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Colonial and State Records of North Carolina
Letter from Henry Clinton to Charles Cornwallis, Marquis Cornwallis
Clinton, Henry, Sir, 1738?-1795
March 02, 1781 - March 08, 1781
Volume 17, Pages 993-994


New York, 2d & 5th March, 1781.

My Lord:

March 2nd.

Your Lordship may probably hear that the Army and Navy in Chesapeake are blocked up by a superior French Naval Force to that under Capt. Symonds. The first account I had of it was from Gen. Arnold dated the 14th Feb., & I sent it immediately to the Admiral at Gardner's Bay. A day or two afterwards, I had it confirmed that they were part of the fleet from Rhode Island, which I have since heard sailed from there on the 9th Ultimo. Notwithstanding which I greatly fear he has not a Naval Force to relieve them. Washington has detached some New England Troops under La Fayette and Howe that way.

March 5th.

If so much time is given I cannot answer for consequences. Portsmouth is safe at this Season against any attack from the Suffolk side; but not so far from a landing in any of the Bays to the Southward of Elizabeth river. I have much to lament that the Admiral did not think it advisable to send there at first, as Brigadier General Arnold's projected move in favor of your Lordship's Operations will have been stopped. And if the Admiral Delays it too long, I shall dread still more the fatal consequences. I have Troops already embarked in a great proportion to that of the Enemy, but to send them under two Frigates only before the Chesapeake is our own, is to sacrifice the Troops and their Convoy.

I inclose your Lordship all the news I have been able to collect.

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Ethan Allen has, I think, quitted Congress, and put them at Defiance. Your Lordship will see his Plan by the Newspaper of the 28th February, said to be genuine. Discontent runs high in Connecticut. In short my Lord there seems to be nothing wanting to give a mortal Stab to Rebellion, but a proper Reinforcement and a permanent Superiority at Sea for the next Campaign, without which any Enterprize depending on Water Movements must certainly run great Risque. Should the Troops already embarked for Chesapeake proceed, & when there, be able to undertake any Operation in addition to what Brigadier Gen. Arnold proposes; I am confident it will be done. Major Gen. Philips will command this Expedition. Till Col. Bruce arrives, I am uncertain what Reinforcements are intended for this Army. The Minister has, however, assured me that every possible Exertion shall be made.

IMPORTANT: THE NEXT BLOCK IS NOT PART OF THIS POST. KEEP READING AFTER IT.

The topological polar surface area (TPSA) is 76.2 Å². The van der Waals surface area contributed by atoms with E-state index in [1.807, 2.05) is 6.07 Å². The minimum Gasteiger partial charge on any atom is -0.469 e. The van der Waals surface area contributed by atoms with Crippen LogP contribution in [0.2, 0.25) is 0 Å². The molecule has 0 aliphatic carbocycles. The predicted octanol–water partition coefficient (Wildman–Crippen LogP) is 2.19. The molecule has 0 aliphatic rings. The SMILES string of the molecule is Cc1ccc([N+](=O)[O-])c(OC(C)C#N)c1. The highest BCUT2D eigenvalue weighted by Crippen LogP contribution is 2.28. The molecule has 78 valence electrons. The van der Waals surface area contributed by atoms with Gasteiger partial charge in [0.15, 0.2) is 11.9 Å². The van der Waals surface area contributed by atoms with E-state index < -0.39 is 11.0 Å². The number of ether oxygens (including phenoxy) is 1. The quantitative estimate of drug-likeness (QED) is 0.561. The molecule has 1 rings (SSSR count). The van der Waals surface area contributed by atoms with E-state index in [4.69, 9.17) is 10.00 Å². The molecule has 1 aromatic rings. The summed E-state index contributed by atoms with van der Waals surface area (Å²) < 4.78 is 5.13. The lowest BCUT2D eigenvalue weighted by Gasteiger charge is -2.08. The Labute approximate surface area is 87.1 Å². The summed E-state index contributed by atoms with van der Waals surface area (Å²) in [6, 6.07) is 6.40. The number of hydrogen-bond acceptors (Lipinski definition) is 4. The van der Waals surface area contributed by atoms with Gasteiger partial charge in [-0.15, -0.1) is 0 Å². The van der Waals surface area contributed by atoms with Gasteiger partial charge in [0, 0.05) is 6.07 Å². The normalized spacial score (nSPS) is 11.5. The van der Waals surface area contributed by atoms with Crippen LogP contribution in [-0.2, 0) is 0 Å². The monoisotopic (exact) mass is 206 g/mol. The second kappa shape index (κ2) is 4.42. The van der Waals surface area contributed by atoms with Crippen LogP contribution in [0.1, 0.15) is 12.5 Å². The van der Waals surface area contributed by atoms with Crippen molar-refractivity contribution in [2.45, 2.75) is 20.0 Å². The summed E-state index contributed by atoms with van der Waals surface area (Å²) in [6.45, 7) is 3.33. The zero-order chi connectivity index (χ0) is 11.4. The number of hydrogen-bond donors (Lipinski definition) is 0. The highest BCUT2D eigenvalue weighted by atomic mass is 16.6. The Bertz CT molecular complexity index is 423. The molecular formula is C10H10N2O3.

I shall fear for our Post at Portsmouth should the Enemy's Reinforcements arrive in that Neighborhood, before the Force which I now flatter myself the Admiral will order a sufficient Convoy for arrives.

8th March.

I have received a Letter from Gen. Arnold dated the 25th Ulto, wherein he tells me that the French left him on the 19th. And in another letter of the 27th, he says he has not the least doubt of defending his Post against the Force of the Country, and 2,000 French Troops, until a Reinforcement can arrive from New York. And that he proposed to send 500 Men under Colonel Dundas up the James River, to make a Diversion in favor of your Lordship. The Admiral informs me of the return of the French Ships to Rhode Island, and of their having taken the Romulus and carried her to that place. But the Admiral in his Letter of the 4th seems to think that the whole or a great part of the French Fleet sailed for Chesapeake on the 27th Ulto, and that he was at that time ready to sail. I flatter myself he is either gone there, or has sent a sufficient Force to clear the Chesapeake. The Troops under General Philips, have been embarked for some time, and are now at the Hook waiting for the Admiral or a Message from him. General Philips commands, and I am sure you know his inclinations are to co-operate with your Lordship, and you will therefore be pleased to take him under your orders until you hear further from me.

To Earl Cornwallis.